Harvest was far less mysterious this time. I had the great thrill of riding in the combine with TBF the Elder as he picked the final six rows of corn. After that, we paused in the middle of the field and talked about the farm and the future and what it feels like to finish another growing season.
Fall also brought football of course, and the Rensselaer Bombers picked up where they left off. In their first game of the season, the Bombers unveiled the new offensive scheme they’d been discreetly practicing all summer and hung 60 on neighboring Kankakee Valley (KV).
Whether the rest of the Indiana high school football world knew it or not, that KV game was the beginning of something huge. Rensselaer would go on to win the rest of their games in 2014—including the Class 2A state championship. It was a heckuva game and a heckuva day. We—can I say “we”?—brought the biggest crowd of the championship weekend: 6,000 people. For those of you scoring at home, that’s just about the total population of Rensselaer.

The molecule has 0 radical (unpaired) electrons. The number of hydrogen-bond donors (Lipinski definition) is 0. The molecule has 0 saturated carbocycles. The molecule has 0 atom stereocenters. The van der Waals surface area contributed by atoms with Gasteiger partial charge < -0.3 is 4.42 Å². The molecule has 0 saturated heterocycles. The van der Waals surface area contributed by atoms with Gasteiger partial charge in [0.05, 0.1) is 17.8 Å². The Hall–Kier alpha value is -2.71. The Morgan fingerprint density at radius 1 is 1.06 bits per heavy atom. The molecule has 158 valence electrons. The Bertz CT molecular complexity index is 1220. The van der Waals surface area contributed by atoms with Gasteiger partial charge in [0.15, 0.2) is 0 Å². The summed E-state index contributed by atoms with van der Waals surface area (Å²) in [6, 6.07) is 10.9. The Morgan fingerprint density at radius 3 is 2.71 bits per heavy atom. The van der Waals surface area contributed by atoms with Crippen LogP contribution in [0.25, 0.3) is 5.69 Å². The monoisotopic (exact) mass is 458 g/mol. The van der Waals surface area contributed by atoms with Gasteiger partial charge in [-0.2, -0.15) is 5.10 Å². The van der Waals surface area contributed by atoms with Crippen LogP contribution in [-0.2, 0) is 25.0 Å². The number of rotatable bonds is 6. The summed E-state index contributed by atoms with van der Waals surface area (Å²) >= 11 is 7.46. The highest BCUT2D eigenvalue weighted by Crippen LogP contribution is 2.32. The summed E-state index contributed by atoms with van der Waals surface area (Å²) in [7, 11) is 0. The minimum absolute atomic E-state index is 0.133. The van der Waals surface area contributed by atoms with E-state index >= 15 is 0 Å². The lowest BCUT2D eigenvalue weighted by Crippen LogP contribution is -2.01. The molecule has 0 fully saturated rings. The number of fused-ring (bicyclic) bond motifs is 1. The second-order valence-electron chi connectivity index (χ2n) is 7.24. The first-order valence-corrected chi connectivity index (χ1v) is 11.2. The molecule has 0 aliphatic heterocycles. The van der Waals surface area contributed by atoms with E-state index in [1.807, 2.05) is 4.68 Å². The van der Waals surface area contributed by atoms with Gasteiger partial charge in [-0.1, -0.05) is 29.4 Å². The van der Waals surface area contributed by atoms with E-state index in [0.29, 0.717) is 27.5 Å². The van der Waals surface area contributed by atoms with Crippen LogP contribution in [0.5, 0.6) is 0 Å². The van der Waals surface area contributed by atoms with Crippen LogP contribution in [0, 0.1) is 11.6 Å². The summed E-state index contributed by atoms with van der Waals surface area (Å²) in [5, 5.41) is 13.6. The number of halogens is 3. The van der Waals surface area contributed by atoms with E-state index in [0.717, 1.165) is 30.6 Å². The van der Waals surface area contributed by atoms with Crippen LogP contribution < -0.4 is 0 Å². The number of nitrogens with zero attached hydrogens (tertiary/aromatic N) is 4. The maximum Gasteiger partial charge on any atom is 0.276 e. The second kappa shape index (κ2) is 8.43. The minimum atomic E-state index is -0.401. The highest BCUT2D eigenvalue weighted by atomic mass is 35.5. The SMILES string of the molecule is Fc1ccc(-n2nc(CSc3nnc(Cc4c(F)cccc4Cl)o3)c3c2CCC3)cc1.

In the midst of the storybook season was a subplot that mattered more. Lifelong Rensselaer resident, business owner, and football program supporter, Steve Roberts, was living with pancreatic cancer. It was understood that he didn’t have much time, but he was holding on to witness some magic. Some said it was the football team’s success that kept him going while others knew that it was Mr. Roberts’s strength of will that inspired the team to keep going.